WikiLeaks founder Julian Assange committed the worst possible crime, but it's not the one that the U.S. government wants to prosecute him for. His most serious offense isn't the theft or publication of thousands of documents, but the loss of face he has caused for some very powerful people.
Hillary Clinton has vowed to vigorously investigate and prosecute those responsible, but who is really to blame? Julian Assange published the documents, and it may be possible to prove he had some complicity in the theft, but he has no responsibility for the lapses in security, and he certainly wasn't the author of these documents.
Australia's foreign minister has said the US is to blame for the release of thousands of diplomatic cables on Wikileaks, not its Australian founder, Julian Assange. He went on to say that these leaks throw into question the state of American security. Mr. Rudd certainly isn't the only one who feels that WikiLeaks is being used to divert attention from those who should be taking at least some of the responsibility for this diplomatic disaster. There appears to be at least as much support for Julian Assange as for those trying to prosecute him.
Attempts to shut down WikiLeaks only resulted in thousands of mirror sites taking over, and companies cutting off WikiLeaks' funding saw their sites targeted. The American authorities, not surprisingly, labeled those responsible as criminal hackers. Others see their actions as a legitimate protest against government control.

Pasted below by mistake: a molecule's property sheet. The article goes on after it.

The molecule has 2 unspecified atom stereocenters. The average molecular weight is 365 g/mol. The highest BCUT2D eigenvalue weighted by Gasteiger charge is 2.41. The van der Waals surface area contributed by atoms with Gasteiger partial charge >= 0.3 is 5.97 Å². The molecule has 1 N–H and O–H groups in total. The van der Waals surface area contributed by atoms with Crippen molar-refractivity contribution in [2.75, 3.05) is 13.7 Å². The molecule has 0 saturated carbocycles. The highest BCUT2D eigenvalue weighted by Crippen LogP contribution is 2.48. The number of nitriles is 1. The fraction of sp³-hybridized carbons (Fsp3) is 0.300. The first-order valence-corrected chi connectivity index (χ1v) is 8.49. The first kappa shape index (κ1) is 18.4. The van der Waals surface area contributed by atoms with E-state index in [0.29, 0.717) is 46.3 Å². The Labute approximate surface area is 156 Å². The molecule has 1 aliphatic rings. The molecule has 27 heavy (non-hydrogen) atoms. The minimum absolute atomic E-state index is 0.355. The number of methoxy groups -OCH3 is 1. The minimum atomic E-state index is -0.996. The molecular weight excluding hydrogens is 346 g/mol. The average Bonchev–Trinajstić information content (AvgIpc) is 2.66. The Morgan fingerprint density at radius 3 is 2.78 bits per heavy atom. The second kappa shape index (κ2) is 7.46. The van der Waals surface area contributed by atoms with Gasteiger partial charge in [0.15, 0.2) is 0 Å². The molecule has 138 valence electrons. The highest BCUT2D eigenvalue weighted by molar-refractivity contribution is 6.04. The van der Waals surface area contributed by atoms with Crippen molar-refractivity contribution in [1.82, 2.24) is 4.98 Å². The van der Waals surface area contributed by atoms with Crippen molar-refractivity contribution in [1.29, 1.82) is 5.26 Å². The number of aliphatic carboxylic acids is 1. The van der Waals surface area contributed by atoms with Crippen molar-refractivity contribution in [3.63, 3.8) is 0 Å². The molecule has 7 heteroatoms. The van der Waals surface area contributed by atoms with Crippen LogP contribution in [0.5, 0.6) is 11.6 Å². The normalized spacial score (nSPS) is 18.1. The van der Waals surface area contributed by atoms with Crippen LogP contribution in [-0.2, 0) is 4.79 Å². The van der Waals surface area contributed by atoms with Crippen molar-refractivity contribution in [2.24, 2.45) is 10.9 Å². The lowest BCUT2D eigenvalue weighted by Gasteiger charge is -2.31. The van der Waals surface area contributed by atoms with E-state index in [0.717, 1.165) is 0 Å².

It's convenient to keep the focus on Julian Assange, and away from American liability or criminal wrongdoing. There is a concerted effort to label these leaks as a foreign attack, and even an act of terrorism, but is this an accurate interpretation of the facts, or simply face-saving spin by an embarrassed government?
Julian Assange makes a convenient scapegoat, as a foreigner and head of an organization that operates outside of the United States. American authorities would love to make him the sole villain in this affair.
Is there any reality to the idea that this diplomatic fiasco is entirely the work of a foreign terrorist organization? It is at best a shaky premise. The idea that Julian Assange is a professional spy, who infiltrated American security agencies to make off with thousands of classified documents, is hard to swallow. Branding a website that merely publishes whatever embarrassing information that comes its way a terrorist organization only makes U.S. officials look silly (or desperate).